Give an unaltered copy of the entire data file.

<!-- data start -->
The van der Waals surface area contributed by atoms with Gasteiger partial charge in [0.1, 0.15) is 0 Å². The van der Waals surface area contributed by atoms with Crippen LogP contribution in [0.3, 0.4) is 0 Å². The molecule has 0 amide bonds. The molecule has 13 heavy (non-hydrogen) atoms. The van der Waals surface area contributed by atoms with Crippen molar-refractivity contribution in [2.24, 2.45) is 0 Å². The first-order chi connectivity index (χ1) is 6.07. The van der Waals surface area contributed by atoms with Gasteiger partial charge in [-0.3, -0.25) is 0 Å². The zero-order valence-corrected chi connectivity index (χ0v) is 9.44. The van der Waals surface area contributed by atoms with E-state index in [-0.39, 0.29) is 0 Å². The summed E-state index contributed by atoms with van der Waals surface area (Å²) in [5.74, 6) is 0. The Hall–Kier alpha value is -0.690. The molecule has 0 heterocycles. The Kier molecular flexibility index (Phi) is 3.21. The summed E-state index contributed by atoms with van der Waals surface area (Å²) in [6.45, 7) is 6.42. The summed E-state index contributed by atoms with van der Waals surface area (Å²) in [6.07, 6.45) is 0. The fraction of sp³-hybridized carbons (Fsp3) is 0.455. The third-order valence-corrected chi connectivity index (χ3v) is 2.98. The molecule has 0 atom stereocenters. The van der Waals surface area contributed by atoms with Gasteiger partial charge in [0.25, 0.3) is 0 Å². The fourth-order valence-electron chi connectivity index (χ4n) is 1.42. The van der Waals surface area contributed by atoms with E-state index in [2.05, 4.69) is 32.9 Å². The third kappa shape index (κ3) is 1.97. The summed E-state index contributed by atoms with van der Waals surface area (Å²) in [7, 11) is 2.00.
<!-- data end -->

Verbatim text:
The van der Waals surface area contributed by atoms with Gasteiger partial charge in [0.1, 0.15) is 0 Å². The van der Waals surface area contributed by atoms with Crippen LogP contribution in [0.3, 0.4) is 0 Å². The molecule has 0 amide bonds. The molecule has 13 heavy (non-hydrogen) atoms. The van der Waals surface area contributed by atoms with Crippen molar-refractivity contribution in [2.24, 2.45) is 0 Å². The first-order chi connectivity index (χ1) is 6.07. The van der Waals surface area contributed by atoms with Gasteiger partial charge in [-0.3, -0.25) is 0 Å². The zero-order valence-corrected chi connectivity index (χ0v) is 9.44. The van der Waals surface area contributed by atoms with E-state index in [-0.39, 0.29) is 0 Å². The summed E-state index contributed by atoms with van der Waals surface area (Å²) in [5.74, 6) is 0. The Hall–Kier alpha value is -0.690. The molecule has 0 heterocycles. The Kier molecular flexibility index (Phi) is 3.21. The summed E-state index contributed by atoms with van der Waals surface area (Å²) in [6.45, 7) is 6.42. The summed E-state index contributed by atoms with van der Waals surface area (Å²) in [6.07, 6.45) is 0. The fraction of sp³-hybridized carbons (Fsp3) is 0.455. The third-order valence-corrected chi connectivity index (χ3v) is 2.98. The molecule has 0 atom stereocenters. The van der Waals surface area contributed by atoms with Gasteiger partial charge in [0.25, 0.3) is 0 Å². The fourth-order valence-electron chi connectivity index (χ4n) is 1.42. The van der Waals surface area contributed by atoms with E-state index in [2.05, 4.69) is 32.9 Å². The third kappa shape index (κ3) is 1.97. The summed E-state index contributed by atoms with van der Waals surface area (Å²) in [7, 11) is 2.00.